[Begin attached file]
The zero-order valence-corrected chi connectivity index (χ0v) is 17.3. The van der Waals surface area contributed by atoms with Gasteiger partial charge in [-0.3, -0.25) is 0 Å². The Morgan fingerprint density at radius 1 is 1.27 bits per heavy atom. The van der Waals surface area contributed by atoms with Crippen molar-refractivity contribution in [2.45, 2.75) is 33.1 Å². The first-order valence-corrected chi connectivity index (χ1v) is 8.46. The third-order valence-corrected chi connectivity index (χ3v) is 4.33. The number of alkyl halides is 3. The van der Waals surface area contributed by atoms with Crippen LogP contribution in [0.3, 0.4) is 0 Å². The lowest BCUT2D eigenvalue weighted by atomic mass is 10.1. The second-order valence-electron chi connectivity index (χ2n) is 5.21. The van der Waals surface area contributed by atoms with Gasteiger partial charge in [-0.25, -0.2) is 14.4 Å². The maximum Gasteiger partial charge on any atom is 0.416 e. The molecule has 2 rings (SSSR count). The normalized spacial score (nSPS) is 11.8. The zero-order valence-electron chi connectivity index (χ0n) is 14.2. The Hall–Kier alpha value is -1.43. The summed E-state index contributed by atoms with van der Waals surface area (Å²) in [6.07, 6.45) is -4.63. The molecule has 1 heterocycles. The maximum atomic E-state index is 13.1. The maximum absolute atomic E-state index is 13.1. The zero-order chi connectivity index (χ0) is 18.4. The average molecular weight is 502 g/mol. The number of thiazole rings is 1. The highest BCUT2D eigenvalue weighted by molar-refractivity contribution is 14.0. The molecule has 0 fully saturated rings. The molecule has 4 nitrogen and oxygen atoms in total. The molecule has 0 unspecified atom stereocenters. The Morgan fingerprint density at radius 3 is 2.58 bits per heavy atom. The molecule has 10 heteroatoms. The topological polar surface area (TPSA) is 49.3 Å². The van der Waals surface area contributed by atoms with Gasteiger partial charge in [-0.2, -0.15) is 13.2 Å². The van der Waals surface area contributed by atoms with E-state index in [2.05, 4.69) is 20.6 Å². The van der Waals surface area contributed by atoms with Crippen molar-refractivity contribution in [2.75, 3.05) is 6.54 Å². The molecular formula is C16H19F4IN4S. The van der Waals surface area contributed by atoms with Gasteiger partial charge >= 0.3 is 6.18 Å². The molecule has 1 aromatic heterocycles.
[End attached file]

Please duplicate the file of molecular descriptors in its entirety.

The zero-order valence-corrected chi connectivity index (χ0v) is 17.3. The van der Waals surface area contributed by atoms with Gasteiger partial charge in [-0.3, -0.25) is 0 Å². The Morgan fingerprint density at radius 1 is 1.27 bits per heavy atom. The van der Waals surface area contributed by atoms with Crippen molar-refractivity contribution in [2.45, 2.75) is 33.1 Å². The first-order valence-corrected chi connectivity index (χ1v) is 8.46. The third-order valence-corrected chi connectivity index (χ3v) is 4.33. The number of alkyl halides is 3. The van der Waals surface area contributed by atoms with Crippen LogP contribution in [0.3, 0.4) is 0 Å². The lowest BCUT2D eigenvalue weighted by atomic mass is 10.1. The second-order valence-electron chi connectivity index (χ2n) is 5.21. The van der Waals surface area contributed by atoms with Gasteiger partial charge in [-0.25, -0.2) is 14.4 Å². The maximum Gasteiger partial charge on any atom is 0.416 e. The molecule has 2 rings (SSSR count). The normalized spacial score (nSPS) is 11.8. The zero-order valence-electron chi connectivity index (χ0n) is 14.2. The Hall–Kier alpha value is -1.43. The summed E-state index contributed by atoms with van der Waals surface area (Å²) in [6.07, 6.45) is -4.63. The molecule has 1 heterocycles. The maximum atomic E-state index is 13.1. The maximum absolute atomic E-state index is 13.1. The zero-order chi connectivity index (χ0) is 18.4. The average molecular weight is 502 g/mol. The number of thiazole rings is 1. The highest BCUT2D eigenvalue weighted by molar-refractivity contribution is 14.0. The molecule has 0 fully saturated rings. The molecule has 4 nitrogen and oxygen atoms in total. The molecule has 0 unspecified atom stereocenters. The Morgan fingerprint density at radius 3 is 2.58 bits per heavy atom. The molecule has 10 heteroatoms. The topological polar surface area (TPSA) is 49.3 Å². The van der Waals surface area contributed by atoms with Gasteiger partial charge in [-0.2, -0.15) is 13.2 Å². The van der Waals surface area contributed by atoms with E-state index in [2.05, 4.69) is 20.6 Å². The van der Waals surface area contributed by atoms with Crippen molar-refractivity contribution in [2.75, 3.05) is 6.54 Å². The molecular formula is C16H19F4IN4S. The van der Waals surface area contributed by atoms with Gasteiger partial charge >= 0.3 is 6.18 Å². The molecule has 1 aromatic heterocycles.